Object of the week- Narwhal tooth
One of the ocean’s most spellbinding natural wonders, the magnificent narwhal is a creature steeped in myth and legend.
In medieval times, narwhal tusks were believed to be unicorn horns and thought to have magic powers, meaning Vikings and other seafaring traders were able to sell them for many times their weight in gold.
The tusk from the Leeds Museums and Galleries collection is on display at Temple Newsam House as part of a new exhibition looking at mythical creatures throughout history and some of the real animals which inspired their stories.
The Fantastical Beasts exhibition also features two replicas of late medieval bestiaries on loan from the University of Leeds’s Brotherton Library which catalogue an array of mysterious alongside a fossilised icthyosaurus, a dolphin-like Jurassic marine reptile.
Also on display is the pelvis of a dodo, the ill-fated birds which were hunted out of existence in the 1660s.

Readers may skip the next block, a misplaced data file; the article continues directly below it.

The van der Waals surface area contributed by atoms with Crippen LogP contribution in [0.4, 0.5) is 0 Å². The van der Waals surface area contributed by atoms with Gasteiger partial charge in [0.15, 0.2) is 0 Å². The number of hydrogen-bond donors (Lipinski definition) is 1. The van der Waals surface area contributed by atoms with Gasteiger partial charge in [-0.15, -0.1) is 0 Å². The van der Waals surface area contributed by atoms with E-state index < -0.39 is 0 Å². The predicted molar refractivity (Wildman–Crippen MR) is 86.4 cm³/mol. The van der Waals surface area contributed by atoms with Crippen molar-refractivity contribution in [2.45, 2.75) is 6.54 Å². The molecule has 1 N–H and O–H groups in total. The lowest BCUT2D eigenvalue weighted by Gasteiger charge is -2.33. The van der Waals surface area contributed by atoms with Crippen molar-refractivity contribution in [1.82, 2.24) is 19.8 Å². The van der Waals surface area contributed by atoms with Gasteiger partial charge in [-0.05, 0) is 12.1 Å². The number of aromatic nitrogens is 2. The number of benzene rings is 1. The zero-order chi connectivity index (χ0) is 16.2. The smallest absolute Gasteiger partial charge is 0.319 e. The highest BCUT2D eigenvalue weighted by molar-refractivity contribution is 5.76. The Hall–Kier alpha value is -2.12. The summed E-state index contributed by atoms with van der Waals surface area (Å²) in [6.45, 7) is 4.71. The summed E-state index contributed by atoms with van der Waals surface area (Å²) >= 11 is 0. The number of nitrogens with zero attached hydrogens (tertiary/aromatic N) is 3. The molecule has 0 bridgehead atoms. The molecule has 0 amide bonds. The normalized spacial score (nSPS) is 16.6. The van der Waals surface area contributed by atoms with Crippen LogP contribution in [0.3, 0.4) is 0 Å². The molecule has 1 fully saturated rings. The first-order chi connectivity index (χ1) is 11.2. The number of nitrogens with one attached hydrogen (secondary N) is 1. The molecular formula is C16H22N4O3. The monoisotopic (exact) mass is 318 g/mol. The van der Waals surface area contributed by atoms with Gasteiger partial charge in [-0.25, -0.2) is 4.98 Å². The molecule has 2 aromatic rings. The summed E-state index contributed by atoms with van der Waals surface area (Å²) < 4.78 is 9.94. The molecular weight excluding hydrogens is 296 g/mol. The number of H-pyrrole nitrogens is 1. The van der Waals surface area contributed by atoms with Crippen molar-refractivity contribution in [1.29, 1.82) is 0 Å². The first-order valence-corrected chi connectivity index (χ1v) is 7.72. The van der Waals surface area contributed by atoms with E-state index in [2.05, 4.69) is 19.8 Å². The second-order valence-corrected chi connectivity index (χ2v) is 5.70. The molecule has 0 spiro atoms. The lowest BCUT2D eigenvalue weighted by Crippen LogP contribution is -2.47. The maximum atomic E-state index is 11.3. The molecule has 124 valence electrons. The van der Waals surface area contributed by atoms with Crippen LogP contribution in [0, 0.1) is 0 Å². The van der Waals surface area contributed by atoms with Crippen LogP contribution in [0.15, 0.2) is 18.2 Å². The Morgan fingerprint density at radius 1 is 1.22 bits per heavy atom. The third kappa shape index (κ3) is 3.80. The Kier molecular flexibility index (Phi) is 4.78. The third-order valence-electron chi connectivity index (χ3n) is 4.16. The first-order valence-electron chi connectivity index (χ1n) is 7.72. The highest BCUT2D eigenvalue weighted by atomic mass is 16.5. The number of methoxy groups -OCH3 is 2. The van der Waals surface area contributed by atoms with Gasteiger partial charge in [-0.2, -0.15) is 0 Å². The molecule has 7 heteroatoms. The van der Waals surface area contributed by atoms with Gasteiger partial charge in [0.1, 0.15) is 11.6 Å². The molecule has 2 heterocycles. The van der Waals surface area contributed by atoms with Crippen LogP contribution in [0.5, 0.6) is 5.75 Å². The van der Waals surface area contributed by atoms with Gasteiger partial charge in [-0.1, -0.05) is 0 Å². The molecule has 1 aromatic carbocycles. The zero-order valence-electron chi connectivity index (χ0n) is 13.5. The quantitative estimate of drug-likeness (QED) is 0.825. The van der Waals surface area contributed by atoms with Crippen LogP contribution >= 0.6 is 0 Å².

Leila Prescott, who has curated the exhibition, said: “Throughout human history there has been an enduring fascination with monsters and mythical creatures which is reflected in so many aspects of our culture.
“Today, we know those creatures exist only in our imaginations, but as we can see on the pages of these fascinating books, when science wasn’t quite so advanced and we knew less about the world around us, beasts like the dragon, unicorn and cockatrice were once considered as real as the crocodile or tiger.
Fantastical beasts runs until November 3, 2019. For more details including opening ours and admission, please visit: https://www.leeds.gov.uk/museumsandgalleries/templenewsamhouse/exhibitions/fantastical-beasts